March 25, 2008
New Dinosaur Species Discovered in Mexican Desert
New Species believed to be related to the Triceratops
Paleontologists have discovered the fossil of a new dinosaur species in Mexico's Coahuila desert. The scientists said the plant-eating dinosaur lived 72 million years ago, and had three giant horns it used to fight predators and attract mates.
Now filled with rocks and cactus, the Coahuila desert was once covered by ocean waters, and dinosaurs of all types used the jungle-filled beaches to hide from an enormous, fierce predator that was a relative of the legendary Tyrannosaurus rex.
The scientists discovered evidence that the new species is related to the Triceratops, known to have the largest head of any animal that ever existed.
However, at around 23 feet, the new species is slightly smaller than most Triceratops, but its three-foot-long horns were just as large. And holes in the dinosaurs neck frill would also have set it apart.
Scott Sampson, a curator from Utah Museum of Natural History, who along with Mexican investigators helped make the discovery, said the scientific name of the new dinosaur will not be revealed until the end of the year. It will be only the second dinosaur species named in Mexico, and follows an announcement in February of a new duck-billed dinosaur from the same region called Velafrons coahuilensis, which roamed the ancient beaches in large numbers.
The paleontologists expect to find evidence of dozens of other new dinosaur and plant species buried in the Coahuia desert in the near future.
"This is just the beginning," Martha Aguillon, a paleontologist at the local museum near the Rincon Colorado fossil beds in Mexico's northern state of Coahuila, told Reuters.
Paleontologists speculate the dinosaur likely used its gigantic horns to fight off meat-eating predators and demonstrate dominance in head-butting battles with other males. It's its flashy head armor and neck frills, however, were used in courtship rituals to attract mates.
"That whole section of the head was for sexual display, it was all ornamentation," paleontologist Terry Gates told Reuters. Gates works with Sampson at the University of Utah museum, and is also one of the scientists behind the discovery of the 35-foot Velafrons.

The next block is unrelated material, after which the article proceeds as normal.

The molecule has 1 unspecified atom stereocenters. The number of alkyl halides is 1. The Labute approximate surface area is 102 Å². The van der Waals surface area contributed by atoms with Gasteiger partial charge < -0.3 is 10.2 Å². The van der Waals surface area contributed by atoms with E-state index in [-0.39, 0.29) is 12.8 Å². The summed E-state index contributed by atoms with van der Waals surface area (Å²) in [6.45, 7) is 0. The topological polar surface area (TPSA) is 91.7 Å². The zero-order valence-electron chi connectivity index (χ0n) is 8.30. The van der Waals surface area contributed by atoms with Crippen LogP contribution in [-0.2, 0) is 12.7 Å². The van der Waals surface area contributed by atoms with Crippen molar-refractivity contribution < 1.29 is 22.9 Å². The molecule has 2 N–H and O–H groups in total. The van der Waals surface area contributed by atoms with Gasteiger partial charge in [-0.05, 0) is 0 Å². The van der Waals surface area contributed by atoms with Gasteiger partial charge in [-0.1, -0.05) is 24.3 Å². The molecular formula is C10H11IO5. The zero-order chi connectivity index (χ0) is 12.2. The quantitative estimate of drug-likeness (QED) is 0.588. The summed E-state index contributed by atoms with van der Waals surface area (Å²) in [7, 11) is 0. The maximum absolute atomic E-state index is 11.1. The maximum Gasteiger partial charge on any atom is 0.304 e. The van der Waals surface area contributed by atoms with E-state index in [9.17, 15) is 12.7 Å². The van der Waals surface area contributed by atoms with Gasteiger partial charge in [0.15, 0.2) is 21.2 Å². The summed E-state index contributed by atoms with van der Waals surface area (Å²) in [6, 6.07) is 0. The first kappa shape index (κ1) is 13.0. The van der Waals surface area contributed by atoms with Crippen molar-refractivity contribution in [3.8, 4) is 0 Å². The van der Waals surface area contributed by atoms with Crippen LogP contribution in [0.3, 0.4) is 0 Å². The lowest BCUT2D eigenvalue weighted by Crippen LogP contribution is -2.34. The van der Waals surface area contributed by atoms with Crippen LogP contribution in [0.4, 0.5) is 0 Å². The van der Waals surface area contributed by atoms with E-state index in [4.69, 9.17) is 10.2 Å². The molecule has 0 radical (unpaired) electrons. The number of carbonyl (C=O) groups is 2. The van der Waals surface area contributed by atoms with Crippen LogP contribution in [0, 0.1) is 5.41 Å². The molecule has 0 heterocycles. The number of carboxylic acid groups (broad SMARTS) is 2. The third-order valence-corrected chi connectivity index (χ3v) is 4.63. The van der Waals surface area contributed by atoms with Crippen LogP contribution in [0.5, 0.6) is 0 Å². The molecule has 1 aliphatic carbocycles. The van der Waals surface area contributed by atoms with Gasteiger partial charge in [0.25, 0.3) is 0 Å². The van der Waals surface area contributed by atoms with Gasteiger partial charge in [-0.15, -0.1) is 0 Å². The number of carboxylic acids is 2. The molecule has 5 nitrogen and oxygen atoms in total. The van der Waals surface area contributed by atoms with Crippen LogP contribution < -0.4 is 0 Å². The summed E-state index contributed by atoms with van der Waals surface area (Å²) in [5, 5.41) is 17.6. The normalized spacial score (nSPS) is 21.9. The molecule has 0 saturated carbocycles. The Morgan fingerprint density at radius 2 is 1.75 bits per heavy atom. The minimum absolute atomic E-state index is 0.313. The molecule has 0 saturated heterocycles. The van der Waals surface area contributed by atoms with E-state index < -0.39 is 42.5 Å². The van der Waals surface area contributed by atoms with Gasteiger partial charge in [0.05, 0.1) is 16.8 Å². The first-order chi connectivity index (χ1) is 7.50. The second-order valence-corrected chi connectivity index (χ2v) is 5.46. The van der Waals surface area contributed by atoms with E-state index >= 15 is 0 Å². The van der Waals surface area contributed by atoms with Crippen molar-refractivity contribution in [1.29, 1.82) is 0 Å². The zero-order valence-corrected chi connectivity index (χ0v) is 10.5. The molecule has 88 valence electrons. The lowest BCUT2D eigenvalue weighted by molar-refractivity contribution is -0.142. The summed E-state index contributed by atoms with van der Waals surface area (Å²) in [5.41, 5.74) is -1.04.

Vegetarian dinosaurs such as the new three-horned species and the much-larger Velafrons used their size to protect them from brutal predators like the local cousin of the giant T-rex.
"The Tyrannosaur in Coahuila was a little smaller (than the T-rex) but still nothing you would want to run into in a dark alley," Sampson explained. "It was more than 30 feet long and rather intimidating."
The dinosaur discoveries are shedding light into life in the late Cretaceous Period on the southern parts of western North America. During that time, the continent was divided in two by a large inland sea stretching from the Arctic Ocean to the Gulf of Mexico. The tropical environment provided a perfect habitat for a wide variety of wildlife.
"The land mass these animals lived on was less than one-fifth the size of present-day North America yet we have all of these different elephant-sized animals," said Samson.
Gates explained that Mexico was unique in that sea levels rose and receded over thousands of years, forcing animals to either adapt to new environments or face extinction. Clues from tens of millions of years ago can help scientists understand how nature might react to rising sea levels today, he said.
"We have very little knowledge of the response of land animals to sea level rise," he said. "That's exactly why I want to do this study."
Photo Caption: Triceratops statue, Royal Belgian Institute of Natural Sciences (Natural History Museum)
On the Net:
Utah Museum of Natural History
RedOrbit Article - "Dinosaur Find Reveals Wet History of U.S."